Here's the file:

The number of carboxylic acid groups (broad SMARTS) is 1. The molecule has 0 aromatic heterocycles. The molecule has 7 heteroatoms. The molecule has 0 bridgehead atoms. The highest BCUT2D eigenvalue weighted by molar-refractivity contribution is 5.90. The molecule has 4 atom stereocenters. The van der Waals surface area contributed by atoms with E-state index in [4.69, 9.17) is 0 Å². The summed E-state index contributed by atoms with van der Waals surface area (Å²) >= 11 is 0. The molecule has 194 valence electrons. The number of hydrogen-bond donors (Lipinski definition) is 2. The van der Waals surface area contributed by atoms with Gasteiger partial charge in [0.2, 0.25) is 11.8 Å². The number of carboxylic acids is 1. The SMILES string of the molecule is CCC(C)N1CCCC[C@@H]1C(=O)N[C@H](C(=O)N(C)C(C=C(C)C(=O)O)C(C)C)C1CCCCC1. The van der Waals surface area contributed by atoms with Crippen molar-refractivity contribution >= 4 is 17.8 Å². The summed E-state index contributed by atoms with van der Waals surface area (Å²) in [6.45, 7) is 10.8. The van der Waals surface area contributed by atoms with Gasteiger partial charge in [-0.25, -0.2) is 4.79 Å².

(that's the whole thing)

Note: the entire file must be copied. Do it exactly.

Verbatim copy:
The number of carboxylic acid groups (broad SMARTS) is 1. The molecule has 0 aromatic heterocycles. The molecule has 7 heteroatoms. The molecule has 0 bridgehead atoms. The highest BCUT2D eigenvalue weighted by molar-refractivity contribution is 5.90. The molecule has 4 atom stereocenters. The van der Waals surface area contributed by atoms with E-state index in [4.69, 9.17) is 0 Å². The summed E-state index contributed by atoms with van der Waals surface area (Å²) >= 11 is 0. The molecule has 194 valence electrons. The number of hydrogen-bond donors (Lipinski definition) is 2. The van der Waals surface area contributed by atoms with Gasteiger partial charge in [0.2, 0.25) is 11.8 Å². The number of carboxylic acids is 1. The SMILES string of the molecule is CCC(C)N1CCCC[C@@H]1C(=O)N[C@H](C(=O)N(C)C(C=C(C)C(=O)O)C(C)C)C1CCCCC1. The van der Waals surface area contributed by atoms with Crippen molar-refractivity contribution >= 4 is 17.8 Å². The summed E-state index contributed by atoms with van der Waals surface area (Å²) in [6.45, 7) is 10.8. The van der Waals surface area contributed by atoms with Gasteiger partial charge in [-0.25, -0.2) is 4.79 Å².